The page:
Inflation report in Spain indicates an increase of three tenths in January to reach 3.4%

Inflation report in Spain indicates an increase of three tenths in January to reach 3.4%

Inflation debuts in 2024 with a year-on-year increase of 3.4%, three tenths more than in December, according to the leading indicator of the Consumer Price Index (CPI), which will not be confirmed until next February 15, and may suffer slight upward or downward alterations.

Inflation is once again registering increases after two consecutive months of moderating and is from 3.5% in October. The data reflects the increase in electricity prices compared to the decrease they experienced in January 2023. Fuels, on the other hand, are pulling the indicator down, whose prices are now falling when they rose in January 2023. On a monthly basis, prices rose 0.1% in January compared to December.

The core CPI, which does not take into account the more volatile evolution of unprocessed food and energy prices, instead falls two tenths to 3.6%, which represents the lowest rate since March 2022 and leaves the differential with the general indicator at only two tenths.

The general CPI for January is one tenth above the figure estimated by Funcas experts, who predicted that the CPI, main indicator of price inflation, will rebound this January punctually and they expect it to remain above 3% throughout 2024. The evolution of food prices will fluctuate and will depend largely on weather conditions.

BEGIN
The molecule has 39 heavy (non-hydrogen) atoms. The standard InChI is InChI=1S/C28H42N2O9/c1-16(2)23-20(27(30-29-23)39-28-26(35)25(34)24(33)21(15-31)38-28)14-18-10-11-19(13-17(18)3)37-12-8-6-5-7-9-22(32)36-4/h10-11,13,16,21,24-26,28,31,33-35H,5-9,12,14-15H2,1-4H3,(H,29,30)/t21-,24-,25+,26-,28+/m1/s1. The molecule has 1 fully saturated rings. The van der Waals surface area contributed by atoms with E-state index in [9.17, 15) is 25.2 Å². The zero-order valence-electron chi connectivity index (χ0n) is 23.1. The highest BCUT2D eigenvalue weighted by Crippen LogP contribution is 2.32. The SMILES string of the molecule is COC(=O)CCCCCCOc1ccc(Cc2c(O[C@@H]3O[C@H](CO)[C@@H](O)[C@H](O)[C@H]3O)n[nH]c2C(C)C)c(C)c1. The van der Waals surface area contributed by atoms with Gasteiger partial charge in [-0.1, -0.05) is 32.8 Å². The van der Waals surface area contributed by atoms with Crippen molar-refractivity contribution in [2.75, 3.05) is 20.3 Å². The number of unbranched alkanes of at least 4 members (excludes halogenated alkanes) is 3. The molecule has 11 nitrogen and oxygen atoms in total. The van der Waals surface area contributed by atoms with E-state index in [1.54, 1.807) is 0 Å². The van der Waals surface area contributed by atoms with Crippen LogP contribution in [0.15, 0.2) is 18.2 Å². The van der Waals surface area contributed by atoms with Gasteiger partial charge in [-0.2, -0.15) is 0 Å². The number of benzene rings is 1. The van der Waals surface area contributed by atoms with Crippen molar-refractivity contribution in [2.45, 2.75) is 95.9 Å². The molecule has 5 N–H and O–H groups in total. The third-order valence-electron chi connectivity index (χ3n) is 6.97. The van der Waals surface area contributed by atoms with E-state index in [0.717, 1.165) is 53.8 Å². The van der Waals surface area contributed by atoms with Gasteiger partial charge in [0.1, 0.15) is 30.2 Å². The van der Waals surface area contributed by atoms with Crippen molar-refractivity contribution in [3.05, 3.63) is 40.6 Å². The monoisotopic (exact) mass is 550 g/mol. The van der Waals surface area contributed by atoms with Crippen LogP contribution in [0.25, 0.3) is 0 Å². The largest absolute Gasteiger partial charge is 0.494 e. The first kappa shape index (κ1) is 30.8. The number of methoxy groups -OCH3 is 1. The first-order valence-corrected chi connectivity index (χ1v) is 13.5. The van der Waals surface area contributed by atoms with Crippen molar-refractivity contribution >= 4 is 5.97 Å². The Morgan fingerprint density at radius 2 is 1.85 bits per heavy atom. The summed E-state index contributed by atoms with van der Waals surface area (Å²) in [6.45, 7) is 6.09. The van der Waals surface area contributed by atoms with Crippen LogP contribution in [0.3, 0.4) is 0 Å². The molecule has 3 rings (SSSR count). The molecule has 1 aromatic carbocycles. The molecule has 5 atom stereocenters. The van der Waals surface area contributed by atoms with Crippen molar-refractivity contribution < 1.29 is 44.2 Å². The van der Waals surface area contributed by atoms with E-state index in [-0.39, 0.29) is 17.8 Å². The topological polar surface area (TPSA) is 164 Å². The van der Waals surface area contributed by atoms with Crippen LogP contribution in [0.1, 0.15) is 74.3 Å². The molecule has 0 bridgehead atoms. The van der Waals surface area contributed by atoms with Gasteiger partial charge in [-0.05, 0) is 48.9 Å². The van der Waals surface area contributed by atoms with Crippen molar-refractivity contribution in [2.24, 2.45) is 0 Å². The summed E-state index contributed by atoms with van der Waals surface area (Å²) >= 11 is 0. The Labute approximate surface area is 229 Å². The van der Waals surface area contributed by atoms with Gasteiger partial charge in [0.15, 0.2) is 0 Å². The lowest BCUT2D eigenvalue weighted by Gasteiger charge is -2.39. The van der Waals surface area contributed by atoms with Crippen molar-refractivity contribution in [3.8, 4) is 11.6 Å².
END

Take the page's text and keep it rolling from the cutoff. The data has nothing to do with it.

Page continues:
Taxes and the rise in electricity

Electricity has risen slightly each year. The average price of electricity in the pool stood at 73.76 euros MWh in January, compared to 69.55 MWh in 2023, which represents an increase of 6%. However, this price only affects those who buy cash, which is a small percentage, because more than 80% of the electricity is sold at a fixed price.

The rise in inflation in January is due, to a large extent, to the fact that the Government withdrew the support measures to contain the increase in the electricity bill contemplated for alleviate inflationary tensions after the war in Ukraine that took the CPI to its highest levels in almost 40 years, standing above 10%.

Thus, the Government has withdrawn the VAT reduction on electricity that was at 5% and has raised it to 10% for holders of electricity supply contracts, whose contracted power (fixed power term) is less than or equal to 10 kW.

It has also repealed the reduction in the Special Tax on Electricity: it is now at 2.5%, compared to 0.5% in December. In addition, it has eliminated the 0% suspension of the Tax on the Value of Production of Electrical Energy (IVPEE), which is now at 3.5%.